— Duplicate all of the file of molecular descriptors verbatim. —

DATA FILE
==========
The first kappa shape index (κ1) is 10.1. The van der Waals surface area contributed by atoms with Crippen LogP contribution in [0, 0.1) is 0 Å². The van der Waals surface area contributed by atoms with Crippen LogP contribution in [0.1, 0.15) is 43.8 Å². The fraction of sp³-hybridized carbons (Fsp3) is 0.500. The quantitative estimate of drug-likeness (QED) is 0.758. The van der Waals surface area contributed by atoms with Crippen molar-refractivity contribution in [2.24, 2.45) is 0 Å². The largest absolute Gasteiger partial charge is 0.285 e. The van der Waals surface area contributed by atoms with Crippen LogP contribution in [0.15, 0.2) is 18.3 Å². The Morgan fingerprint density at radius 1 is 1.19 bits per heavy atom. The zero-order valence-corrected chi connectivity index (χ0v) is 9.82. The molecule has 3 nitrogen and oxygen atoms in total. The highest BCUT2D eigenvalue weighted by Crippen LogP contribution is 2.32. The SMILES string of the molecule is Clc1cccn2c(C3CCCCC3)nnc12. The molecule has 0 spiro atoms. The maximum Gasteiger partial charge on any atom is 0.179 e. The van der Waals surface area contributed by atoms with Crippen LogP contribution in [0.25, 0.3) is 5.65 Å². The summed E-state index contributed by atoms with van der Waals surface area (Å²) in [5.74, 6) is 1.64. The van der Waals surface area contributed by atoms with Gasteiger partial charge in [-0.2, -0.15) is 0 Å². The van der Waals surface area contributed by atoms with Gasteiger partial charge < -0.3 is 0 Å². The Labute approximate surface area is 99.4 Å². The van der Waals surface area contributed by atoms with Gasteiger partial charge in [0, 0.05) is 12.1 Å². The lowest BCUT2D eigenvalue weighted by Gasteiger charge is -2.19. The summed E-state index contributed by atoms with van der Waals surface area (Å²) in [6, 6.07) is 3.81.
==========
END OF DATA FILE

The first kappa shape index (κ1) is 10.1. The van der Waals surface area contributed by atoms with Crippen LogP contribution in [0, 0.1) is 0 Å². The van der Waals surface area contributed by atoms with Crippen LogP contribution in [0.1, 0.15) is 43.8 Å². The fraction of sp³-hybridized carbons (Fsp3) is 0.500. The quantitative estimate of drug-likeness (QED) is 0.758. The van der Waals surface area contributed by atoms with Crippen molar-refractivity contribution in [2.24, 2.45) is 0 Å². The largest absolute Gasteiger partial charge is 0.285 e. The van der Waals surface area contributed by atoms with Crippen LogP contribution in [0.15, 0.2) is 18.3 Å². The Morgan fingerprint density at radius 1 is 1.19 bits per heavy atom. The zero-order valence-corrected chi connectivity index (χ0v) is 9.82. The molecule has 3 nitrogen and oxygen atoms in total. The highest BCUT2D eigenvalue weighted by Crippen LogP contribution is 2.32. The SMILES string of the molecule is Clc1cccn2c(C3CCCCC3)nnc12. The molecule has 0 spiro atoms. The maximum Gasteiger partial charge on any atom is 0.179 e. The van der Waals surface area contributed by atoms with Crippen LogP contribution in [0.25, 0.3) is 5.65 Å². The summed E-state index contributed by atoms with van der Waals surface area (Å²) in [5.74, 6) is 1.64. The van der Waals surface area contributed by atoms with Gasteiger partial charge in [-0.2, -0.15) is 0 Å². The van der Waals surface area contributed by atoms with Gasteiger partial charge < -0.3 is 0 Å². The Labute approximate surface area is 99.4 Å². The van der Waals surface area contributed by atoms with Gasteiger partial charge in [0, 0.05) is 12.1 Å². The lowest BCUT2D eigenvalue weighted by Gasteiger charge is -2.19. The summed E-state index contributed by atoms with van der Waals surface area (Å²) in [6, 6.07) is 3.81.